By John Burton
MIDDLETOWN – For the community at large, hunger can be silent, unseen, but still very much a part of the community. But it is very much something that affects lives and has to be addressed.
So found out Keith and Suzanne Dice, a young Middletown couple who have been taking steps to deal with hunger and food insecurity establishing a program they call the Backpack Crew.
The couple has been working as a ministry of the United Methodist Church, 247 Broad St., Red Bank, with the church’s support and assistance.
The Backpack Crew currently fills 25 packs with mostly non-perishable, nutritious foodstuffs (plus some durable fruits and vegetables), delivering them to an unidentified township primary school. The idea, they explained, is to make available the food for the weekend for students enrolled in the free and reduced cost lunch program and their families, to ensure they have enough to carry them through when the kids are not in school.
The couple declined to identify the school to preserve the families’ confidentiality.
The idea arose when the Dices were talking to a family friend, who teaches at the school, who told them about families still struggling a year after Sandy. Starting the program in Oct. 2013 they were quickly struck by how prevalent the problem is in their suburban area. They modeled their program on one established in North Carolina.
“The face of a hungry person is not what most people would picture,” Suzanne said.
“First of all we couldn’t believe it was here in our area,” Keith acknowledged. “It surprised me and once we found out about it we knew something had to be done.
“Originally we said if no one was willing to do this we’ll do it ourselves,” Keith continued.
Suzanne and Keith each week bring the backpacks, which are numbered, to the school, with the school nurse distributing them to the children on a Friday, with the kids returning the packs on a Monday, the Dices explained.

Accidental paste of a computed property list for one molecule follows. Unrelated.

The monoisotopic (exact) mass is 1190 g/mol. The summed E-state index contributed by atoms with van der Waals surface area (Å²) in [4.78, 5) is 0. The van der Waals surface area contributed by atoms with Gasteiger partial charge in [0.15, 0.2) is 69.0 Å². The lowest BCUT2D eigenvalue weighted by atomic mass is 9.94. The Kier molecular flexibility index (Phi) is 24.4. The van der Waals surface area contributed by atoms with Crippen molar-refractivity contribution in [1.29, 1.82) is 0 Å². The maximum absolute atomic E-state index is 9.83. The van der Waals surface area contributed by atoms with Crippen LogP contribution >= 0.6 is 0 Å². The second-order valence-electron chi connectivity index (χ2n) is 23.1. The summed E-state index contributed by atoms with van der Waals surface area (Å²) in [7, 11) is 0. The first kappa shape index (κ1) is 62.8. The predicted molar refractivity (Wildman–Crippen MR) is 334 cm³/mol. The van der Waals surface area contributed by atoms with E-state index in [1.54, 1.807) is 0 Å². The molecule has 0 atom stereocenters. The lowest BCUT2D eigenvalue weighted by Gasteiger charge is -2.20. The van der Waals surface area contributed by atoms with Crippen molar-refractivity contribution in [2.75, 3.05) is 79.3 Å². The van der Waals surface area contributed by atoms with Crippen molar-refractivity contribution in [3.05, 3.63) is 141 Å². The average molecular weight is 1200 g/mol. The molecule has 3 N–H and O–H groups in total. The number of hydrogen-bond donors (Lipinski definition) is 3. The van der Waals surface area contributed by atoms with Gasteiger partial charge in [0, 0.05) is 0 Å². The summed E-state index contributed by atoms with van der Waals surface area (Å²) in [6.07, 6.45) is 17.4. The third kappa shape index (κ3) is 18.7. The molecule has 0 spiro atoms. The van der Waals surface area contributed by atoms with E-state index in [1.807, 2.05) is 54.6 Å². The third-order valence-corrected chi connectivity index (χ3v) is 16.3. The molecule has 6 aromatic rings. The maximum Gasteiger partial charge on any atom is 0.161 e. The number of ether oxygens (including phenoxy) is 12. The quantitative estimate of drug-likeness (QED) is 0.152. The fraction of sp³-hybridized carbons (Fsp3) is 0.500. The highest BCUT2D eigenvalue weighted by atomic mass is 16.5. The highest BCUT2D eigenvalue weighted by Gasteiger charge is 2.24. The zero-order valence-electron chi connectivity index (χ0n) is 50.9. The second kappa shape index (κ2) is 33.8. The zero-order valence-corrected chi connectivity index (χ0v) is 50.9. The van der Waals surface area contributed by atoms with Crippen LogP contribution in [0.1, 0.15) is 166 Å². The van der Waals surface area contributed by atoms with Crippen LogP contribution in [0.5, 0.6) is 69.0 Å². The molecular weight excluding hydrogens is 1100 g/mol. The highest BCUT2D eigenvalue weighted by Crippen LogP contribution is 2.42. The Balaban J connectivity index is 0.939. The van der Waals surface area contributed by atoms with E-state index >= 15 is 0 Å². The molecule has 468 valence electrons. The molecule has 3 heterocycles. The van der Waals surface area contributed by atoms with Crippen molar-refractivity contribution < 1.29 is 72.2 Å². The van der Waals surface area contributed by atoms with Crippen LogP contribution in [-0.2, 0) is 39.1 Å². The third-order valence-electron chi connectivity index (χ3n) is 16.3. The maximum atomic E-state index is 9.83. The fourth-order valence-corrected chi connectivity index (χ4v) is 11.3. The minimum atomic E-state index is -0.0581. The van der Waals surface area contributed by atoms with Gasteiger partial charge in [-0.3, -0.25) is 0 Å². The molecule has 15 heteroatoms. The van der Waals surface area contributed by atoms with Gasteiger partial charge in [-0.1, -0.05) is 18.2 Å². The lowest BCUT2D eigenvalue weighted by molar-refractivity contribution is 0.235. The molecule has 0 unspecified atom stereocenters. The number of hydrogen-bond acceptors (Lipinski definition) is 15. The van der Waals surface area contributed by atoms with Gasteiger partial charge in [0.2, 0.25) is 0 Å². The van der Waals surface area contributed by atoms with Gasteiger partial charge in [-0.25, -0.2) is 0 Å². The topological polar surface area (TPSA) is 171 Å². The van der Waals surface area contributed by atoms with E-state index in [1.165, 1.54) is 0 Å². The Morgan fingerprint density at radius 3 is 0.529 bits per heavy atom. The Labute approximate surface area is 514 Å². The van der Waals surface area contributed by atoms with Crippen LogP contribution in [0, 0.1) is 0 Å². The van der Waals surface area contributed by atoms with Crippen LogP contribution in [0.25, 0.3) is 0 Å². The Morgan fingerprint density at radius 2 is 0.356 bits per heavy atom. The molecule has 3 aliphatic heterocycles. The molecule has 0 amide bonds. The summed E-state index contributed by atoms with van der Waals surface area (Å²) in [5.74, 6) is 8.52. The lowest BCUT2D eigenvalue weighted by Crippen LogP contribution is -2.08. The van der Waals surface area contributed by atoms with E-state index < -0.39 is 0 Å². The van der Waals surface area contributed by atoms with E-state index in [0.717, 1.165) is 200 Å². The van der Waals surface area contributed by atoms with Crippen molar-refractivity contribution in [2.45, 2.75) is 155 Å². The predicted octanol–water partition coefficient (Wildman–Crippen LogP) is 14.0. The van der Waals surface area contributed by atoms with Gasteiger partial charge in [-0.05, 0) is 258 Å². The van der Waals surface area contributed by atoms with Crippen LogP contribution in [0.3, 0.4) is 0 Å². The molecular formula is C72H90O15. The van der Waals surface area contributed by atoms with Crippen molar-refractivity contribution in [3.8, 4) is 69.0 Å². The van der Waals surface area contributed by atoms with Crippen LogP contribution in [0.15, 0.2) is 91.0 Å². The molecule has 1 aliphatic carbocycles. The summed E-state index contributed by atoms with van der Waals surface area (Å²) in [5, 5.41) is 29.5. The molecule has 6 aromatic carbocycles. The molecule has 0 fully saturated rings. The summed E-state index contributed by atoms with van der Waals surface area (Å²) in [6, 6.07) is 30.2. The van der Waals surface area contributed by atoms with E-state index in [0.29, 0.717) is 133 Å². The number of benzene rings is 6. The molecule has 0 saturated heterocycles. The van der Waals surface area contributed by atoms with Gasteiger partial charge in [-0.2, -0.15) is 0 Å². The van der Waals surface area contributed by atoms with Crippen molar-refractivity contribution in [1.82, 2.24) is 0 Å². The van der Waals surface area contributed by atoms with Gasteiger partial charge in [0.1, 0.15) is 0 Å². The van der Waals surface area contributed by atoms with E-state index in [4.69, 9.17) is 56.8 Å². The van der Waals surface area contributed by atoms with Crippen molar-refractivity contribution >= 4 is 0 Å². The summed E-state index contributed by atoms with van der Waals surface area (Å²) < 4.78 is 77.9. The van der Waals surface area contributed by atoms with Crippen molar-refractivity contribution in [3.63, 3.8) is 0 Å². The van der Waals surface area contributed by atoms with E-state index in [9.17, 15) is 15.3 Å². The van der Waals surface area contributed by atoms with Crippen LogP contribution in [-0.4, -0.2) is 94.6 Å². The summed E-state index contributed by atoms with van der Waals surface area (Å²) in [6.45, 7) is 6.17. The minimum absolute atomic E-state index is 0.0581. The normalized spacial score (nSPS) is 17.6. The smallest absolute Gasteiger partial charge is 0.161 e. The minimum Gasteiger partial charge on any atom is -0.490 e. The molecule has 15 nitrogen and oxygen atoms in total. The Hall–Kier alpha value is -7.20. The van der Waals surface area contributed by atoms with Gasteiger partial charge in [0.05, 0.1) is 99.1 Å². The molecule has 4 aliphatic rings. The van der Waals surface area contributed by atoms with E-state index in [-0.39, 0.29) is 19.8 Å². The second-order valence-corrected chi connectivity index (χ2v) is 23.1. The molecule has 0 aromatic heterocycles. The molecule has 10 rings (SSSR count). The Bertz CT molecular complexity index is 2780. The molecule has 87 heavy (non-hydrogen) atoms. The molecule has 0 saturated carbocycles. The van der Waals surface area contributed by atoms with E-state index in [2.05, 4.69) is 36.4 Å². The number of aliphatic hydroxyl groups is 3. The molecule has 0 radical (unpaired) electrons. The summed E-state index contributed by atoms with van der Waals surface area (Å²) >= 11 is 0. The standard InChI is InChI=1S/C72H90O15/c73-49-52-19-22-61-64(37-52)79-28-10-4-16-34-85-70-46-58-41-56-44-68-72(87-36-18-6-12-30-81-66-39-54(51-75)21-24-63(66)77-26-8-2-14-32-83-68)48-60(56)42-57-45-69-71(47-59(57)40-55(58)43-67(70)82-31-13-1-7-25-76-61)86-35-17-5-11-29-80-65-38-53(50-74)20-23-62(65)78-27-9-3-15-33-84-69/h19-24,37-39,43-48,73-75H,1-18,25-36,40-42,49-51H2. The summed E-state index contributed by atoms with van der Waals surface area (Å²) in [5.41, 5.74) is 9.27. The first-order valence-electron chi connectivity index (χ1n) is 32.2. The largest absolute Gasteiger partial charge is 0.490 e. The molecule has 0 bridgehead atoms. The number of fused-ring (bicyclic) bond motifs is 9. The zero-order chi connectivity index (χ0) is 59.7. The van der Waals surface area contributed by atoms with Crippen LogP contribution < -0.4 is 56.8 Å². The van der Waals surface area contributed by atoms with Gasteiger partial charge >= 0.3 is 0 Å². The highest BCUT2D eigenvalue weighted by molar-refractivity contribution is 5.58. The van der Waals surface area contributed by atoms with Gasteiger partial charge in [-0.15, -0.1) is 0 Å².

Keith and Suzanne approached their church leaders about coordinating their efforts, getting assistance in collecting food. “We couldn’t do it without the church’s help and support,” Suzanne said.
Church representatives have recently dedicated a room at the church to store the collected food centralize the program.
Suzanne and Keith have also set up some food collection boxes in Middletown and Atlantic Highlands to add to what is available for distribution.
Hunger in the abstract is an insurmountable problem, of course. But the Dices believe that with many making small steps it can be solved.
“We can’t eradicate hunger ourselves,” Suzanne acknowledged. “But we would be more than happy to help start up our program elsewhere.”
“I truly believe there is enough food to go around,” she continued. “It’s about connecting people to the food.”
Keith and Suzanne don’t have any direct contact with the children and families who get the backpacks and food. But they do get notes families leave in the packs, offering their thanks for what the couple’s efforts mean to them.
“That makes it all worthwhile,” Suzanne acknowledged.
Contact John Burton at JBurton@tworivertimes.com or at 732-219-5788.
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